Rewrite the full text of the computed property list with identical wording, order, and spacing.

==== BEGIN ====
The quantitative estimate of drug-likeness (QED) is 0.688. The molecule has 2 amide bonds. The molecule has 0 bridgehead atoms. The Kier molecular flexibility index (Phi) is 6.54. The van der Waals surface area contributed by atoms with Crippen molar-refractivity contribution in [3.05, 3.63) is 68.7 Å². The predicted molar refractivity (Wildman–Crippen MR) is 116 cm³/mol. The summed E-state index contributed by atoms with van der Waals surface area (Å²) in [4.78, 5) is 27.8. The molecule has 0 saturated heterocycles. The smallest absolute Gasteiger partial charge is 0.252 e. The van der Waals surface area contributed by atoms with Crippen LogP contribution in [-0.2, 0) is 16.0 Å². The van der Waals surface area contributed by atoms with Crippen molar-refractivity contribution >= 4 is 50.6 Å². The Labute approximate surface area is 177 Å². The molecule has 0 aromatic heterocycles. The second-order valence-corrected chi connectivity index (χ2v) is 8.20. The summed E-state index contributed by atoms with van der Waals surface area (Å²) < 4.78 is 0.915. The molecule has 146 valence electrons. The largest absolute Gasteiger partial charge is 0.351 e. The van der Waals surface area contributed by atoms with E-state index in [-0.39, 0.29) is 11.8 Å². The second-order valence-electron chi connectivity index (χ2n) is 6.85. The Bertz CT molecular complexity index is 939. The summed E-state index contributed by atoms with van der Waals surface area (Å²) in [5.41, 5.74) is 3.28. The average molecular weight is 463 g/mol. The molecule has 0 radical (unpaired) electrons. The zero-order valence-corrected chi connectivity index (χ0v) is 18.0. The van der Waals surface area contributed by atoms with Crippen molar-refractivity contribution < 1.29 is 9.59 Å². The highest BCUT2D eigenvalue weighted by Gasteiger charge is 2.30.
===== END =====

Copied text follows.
The quantitative estimate of drug-likeness (QED) is 0.688. The molecule has 2 amide bonds. The molecule has 0 bridgehead atoms. The Kier molecular flexibility index (Phi) is 6.54. The van der Waals surface area contributed by atoms with Crippen molar-refractivity contribution in [3.05, 3.63) is 68.7 Å². The predicted molar refractivity (Wildman–Crippen MR) is 116 cm³/mol. The summed E-state index contributed by atoms with van der Waals surface area (Å²) in [4.78, 5) is 27.8. The molecule has 0 saturated heterocycles. The smallest absolute Gasteiger partial charge is 0.252 e. The van der Waals surface area contributed by atoms with Crippen LogP contribution in [-0.2, 0) is 16.0 Å². The van der Waals surface area contributed by atoms with Crippen molar-refractivity contribution >= 4 is 50.6 Å². The Labute approximate surface area is 177 Å². The molecule has 0 aromatic heterocycles. The second-order valence-corrected chi connectivity index (χ2v) is 8.20. The summed E-state index contributed by atoms with van der Waals surface area (Å²) < 4.78 is 0.915. The molecule has 146 valence electrons. The largest absolute Gasteiger partial charge is 0.351 e. The van der Waals surface area contributed by atoms with E-state index in [-0.39, 0.29) is 11.8 Å². The second-order valence-electron chi connectivity index (χ2n) is 6.85. The Bertz CT molecular complexity index is 939. The summed E-state index contributed by atoms with van der Waals surface area (Å²) in [5.41, 5.74) is 3.28. The average molecular weight is 463 g/mol. The molecule has 0 radical (unpaired) electrons. The zero-order valence-corrected chi connectivity index (χ0v) is 18.0. The van der Waals surface area contributed by atoms with Crippen molar-refractivity contribution < 1.29 is 9.59 Å². The highest BCUT2D eigenvalue weighted by Gasteiger charge is 2.30.